The file format used for image files is intentionally simple; this permits you to write a program, such as an assembler, that generates memory images that can then be loaded into memory. As an example of this file format, if we had a 256-byte memory whose first five bytes were 2, 3, 0, 20, and -1, and all subsequent values were 0, then the image would be the following text file.
02 03 00 14 ff
The first line identifies the file format used (currently, there is only one file format recognized). Subsequent values list the values in hexadecimal, starting from address 0; you can place several such values on the same line. Logisim will assume that any values unlisted in the file are zero.
The image file can use run-length encoding; for example, rather than list the value 00 sixteen times in a row, the file can include 16*00 rather than repeat 00 sixteen times. Notice than the number of repetitions is written in base 10. Files produced by Logisim will use run-length encoding for runs of at least four values
In general, binary data will expand in sized by approximately 2.95 times when represented with this format.
This format is particularly deficient.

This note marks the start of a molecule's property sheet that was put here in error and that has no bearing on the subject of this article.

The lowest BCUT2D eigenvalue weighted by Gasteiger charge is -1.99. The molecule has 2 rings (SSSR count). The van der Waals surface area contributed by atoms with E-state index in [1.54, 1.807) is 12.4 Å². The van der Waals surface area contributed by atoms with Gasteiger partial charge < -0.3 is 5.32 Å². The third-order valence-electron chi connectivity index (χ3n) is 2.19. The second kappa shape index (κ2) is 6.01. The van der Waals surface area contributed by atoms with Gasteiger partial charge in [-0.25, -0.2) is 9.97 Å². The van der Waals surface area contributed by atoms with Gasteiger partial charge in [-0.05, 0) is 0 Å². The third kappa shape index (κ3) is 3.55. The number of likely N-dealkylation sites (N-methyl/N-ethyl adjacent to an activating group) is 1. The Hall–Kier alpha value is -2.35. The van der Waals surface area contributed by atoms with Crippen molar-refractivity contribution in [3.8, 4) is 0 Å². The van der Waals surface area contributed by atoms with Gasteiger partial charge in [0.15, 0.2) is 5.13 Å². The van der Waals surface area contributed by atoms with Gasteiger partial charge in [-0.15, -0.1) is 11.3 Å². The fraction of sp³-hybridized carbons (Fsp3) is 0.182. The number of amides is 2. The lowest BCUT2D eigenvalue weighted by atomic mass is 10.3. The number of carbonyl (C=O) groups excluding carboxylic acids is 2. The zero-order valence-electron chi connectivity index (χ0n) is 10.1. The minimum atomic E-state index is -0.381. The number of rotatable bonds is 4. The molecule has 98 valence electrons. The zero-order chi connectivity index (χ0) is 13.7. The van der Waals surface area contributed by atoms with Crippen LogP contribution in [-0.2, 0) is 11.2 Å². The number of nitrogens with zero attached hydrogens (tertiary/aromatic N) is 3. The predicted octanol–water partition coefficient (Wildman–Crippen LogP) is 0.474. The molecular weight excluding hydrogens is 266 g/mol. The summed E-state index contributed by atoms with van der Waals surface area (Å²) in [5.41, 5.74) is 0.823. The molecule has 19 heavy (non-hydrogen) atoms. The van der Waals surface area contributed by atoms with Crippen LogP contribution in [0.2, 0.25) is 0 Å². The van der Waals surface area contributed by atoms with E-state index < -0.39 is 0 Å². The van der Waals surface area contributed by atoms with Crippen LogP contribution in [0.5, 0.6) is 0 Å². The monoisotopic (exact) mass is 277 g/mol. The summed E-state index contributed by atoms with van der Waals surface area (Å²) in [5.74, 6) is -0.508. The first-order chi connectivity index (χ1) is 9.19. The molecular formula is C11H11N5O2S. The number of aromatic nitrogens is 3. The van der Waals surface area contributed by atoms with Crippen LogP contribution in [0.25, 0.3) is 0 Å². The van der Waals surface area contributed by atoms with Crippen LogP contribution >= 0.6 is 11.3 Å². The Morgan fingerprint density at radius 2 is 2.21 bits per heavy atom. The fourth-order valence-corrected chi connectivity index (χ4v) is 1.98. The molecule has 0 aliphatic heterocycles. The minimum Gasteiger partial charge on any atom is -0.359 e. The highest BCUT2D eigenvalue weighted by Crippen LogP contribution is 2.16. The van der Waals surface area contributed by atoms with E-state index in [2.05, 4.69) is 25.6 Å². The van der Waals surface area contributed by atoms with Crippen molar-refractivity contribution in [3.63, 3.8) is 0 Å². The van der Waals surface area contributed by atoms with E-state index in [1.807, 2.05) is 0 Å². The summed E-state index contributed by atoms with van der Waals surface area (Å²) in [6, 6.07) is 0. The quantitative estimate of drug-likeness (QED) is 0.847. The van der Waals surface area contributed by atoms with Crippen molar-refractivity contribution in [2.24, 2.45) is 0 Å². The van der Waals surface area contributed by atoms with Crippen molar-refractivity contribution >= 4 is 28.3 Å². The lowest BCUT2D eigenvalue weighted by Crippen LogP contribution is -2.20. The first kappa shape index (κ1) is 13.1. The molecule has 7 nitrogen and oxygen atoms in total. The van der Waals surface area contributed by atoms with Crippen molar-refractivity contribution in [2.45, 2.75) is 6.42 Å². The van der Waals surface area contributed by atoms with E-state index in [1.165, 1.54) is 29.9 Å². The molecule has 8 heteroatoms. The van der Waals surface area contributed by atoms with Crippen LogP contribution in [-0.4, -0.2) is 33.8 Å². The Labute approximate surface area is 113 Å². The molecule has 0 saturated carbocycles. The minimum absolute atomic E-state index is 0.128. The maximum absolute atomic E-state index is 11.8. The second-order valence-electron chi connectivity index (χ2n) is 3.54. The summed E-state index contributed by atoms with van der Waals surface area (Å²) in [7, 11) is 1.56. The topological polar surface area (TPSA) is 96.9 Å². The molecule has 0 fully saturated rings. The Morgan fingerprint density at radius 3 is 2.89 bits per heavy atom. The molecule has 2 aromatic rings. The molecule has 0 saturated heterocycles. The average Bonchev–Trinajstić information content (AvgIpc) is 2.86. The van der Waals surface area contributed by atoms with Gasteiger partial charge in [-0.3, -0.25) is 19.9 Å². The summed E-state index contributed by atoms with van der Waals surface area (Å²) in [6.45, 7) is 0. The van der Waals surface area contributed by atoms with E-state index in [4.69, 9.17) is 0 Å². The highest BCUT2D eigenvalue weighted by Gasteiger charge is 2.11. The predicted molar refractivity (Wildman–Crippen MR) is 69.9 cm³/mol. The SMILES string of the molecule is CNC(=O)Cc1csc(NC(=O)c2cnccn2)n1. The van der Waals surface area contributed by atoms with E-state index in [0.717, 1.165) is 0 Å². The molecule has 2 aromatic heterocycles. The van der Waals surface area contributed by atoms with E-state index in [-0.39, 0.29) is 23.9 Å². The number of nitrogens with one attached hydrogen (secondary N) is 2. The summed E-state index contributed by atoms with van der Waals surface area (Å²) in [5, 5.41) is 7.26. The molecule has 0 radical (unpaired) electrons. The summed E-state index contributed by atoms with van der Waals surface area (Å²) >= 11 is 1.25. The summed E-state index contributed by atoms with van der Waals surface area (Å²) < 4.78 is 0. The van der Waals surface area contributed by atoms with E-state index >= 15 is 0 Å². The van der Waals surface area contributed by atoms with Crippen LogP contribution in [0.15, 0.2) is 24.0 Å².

- The is no way for changing address in-flight. And therefore the format can't have holes in the data.
- There are no checksums, or any other error checking.
- There is no provision for a comment header, as distinct to the “v2.0 raw” magic number.
- There is no provision for an execution start adddress.
srec_logisim.5 version 1.64
Copyright © 1998, 1999, 2000, 2001, 2002, 2003, 2004, 2005, 2006, 2007, 2008, 2009, 2010, 2011, 2012, 2013, 2014 Peter Miller
The srec_logisim.5 program comes with ABSOLUTELY NO WARRANTY; for details use the 'srec_logisim.5 -VERSion License' command. This is free software and you are welcome to redistribute it under certain conditions; for details use the 'srec_logisim.5 -VERSion License' command.